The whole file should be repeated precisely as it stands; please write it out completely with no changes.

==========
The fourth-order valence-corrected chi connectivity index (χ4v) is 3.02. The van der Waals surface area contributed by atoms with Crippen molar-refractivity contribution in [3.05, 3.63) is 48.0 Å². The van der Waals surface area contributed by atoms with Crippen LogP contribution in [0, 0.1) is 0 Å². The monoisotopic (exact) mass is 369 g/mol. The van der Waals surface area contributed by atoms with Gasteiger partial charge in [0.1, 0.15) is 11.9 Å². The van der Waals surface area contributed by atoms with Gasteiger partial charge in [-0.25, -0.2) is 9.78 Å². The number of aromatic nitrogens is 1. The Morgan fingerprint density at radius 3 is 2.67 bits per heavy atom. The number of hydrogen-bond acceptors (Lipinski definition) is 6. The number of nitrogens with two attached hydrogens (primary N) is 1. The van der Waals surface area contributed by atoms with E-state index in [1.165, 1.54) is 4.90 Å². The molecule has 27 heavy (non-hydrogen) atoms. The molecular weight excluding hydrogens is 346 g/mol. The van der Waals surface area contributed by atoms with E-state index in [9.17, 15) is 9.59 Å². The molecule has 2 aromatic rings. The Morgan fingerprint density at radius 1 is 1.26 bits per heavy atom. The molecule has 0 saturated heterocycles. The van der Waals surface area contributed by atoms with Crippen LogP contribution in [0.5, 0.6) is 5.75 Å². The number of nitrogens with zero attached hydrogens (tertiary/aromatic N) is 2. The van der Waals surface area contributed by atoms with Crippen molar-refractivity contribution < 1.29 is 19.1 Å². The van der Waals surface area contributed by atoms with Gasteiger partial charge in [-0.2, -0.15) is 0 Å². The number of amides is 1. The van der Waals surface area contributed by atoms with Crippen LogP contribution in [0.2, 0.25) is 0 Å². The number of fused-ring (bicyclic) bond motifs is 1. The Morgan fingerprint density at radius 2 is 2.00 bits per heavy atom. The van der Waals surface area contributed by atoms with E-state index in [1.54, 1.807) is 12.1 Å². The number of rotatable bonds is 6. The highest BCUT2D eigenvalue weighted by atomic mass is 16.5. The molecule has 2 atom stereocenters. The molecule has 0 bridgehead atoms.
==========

The fourth-order valence-corrected chi connectivity index (χ4v) is 3.02. The van der Waals surface area contributed by atoms with Crippen molar-refractivity contribution in [3.05, 3.63) is 48.0 Å². The van der Waals surface area contributed by atoms with Crippen LogP contribution in [0, 0.1) is 0 Å². The monoisotopic (exact) mass is 369 g/mol. The van der Waals surface area contributed by atoms with Gasteiger partial charge in [0.1, 0.15) is 11.9 Å². The van der Waals surface area contributed by atoms with Gasteiger partial charge in [-0.25, -0.2) is 9.78 Å². The number of aromatic nitrogens is 1. The Morgan fingerprint density at radius 3 is 2.67 bits per heavy atom. The number of hydrogen-bond acceptors (Lipinski definition) is 6. The number of nitrogens with two attached hydrogens (primary N) is 1. The van der Waals surface area contributed by atoms with E-state index in [1.165, 1.54) is 4.90 Å². The molecule has 27 heavy (non-hydrogen) atoms. The molecular weight excluding hydrogens is 346 g/mol. The van der Waals surface area contributed by atoms with E-state index in [9.17, 15) is 9.59 Å². The molecule has 2 aromatic rings. The Morgan fingerprint density at radius 1 is 1.26 bits per heavy atom. The molecule has 0 saturated heterocycles. The van der Waals surface area contributed by atoms with Crippen LogP contribution in [0.5, 0.6) is 5.75 Å². The number of nitrogens with zero attached hydrogens (tertiary/aromatic N) is 2. The van der Waals surface area contributed by atoms with Crippen molar-refractivity contribution < 1.29 is 19.1 Å². The van der Waals surface area contributed by atoms with Gasteiger partial charge in [-0.2, -0.15) is 0 Å². The number of amides is 1. The van der Waals surface area contributed by atoms with Crippen LogP contribution in [0.2, 0.25) is 0 Å². The number of fused-ring (bicyclic) bond motifs is 1. The Morgan fingerprint density at radius 2 is 2.00 bits per heavy atom. The van der Waals surface area contributed by atoms with E-state index in [1.54, 1.807) is 12.1 Å². The number of rotatable bonds is 6. The highest BCUT2D eigenvalue weighted by atomic mass is 16.5. The molecule has 2 atom stereocenters. The molecule has 0 bridgehead atoms.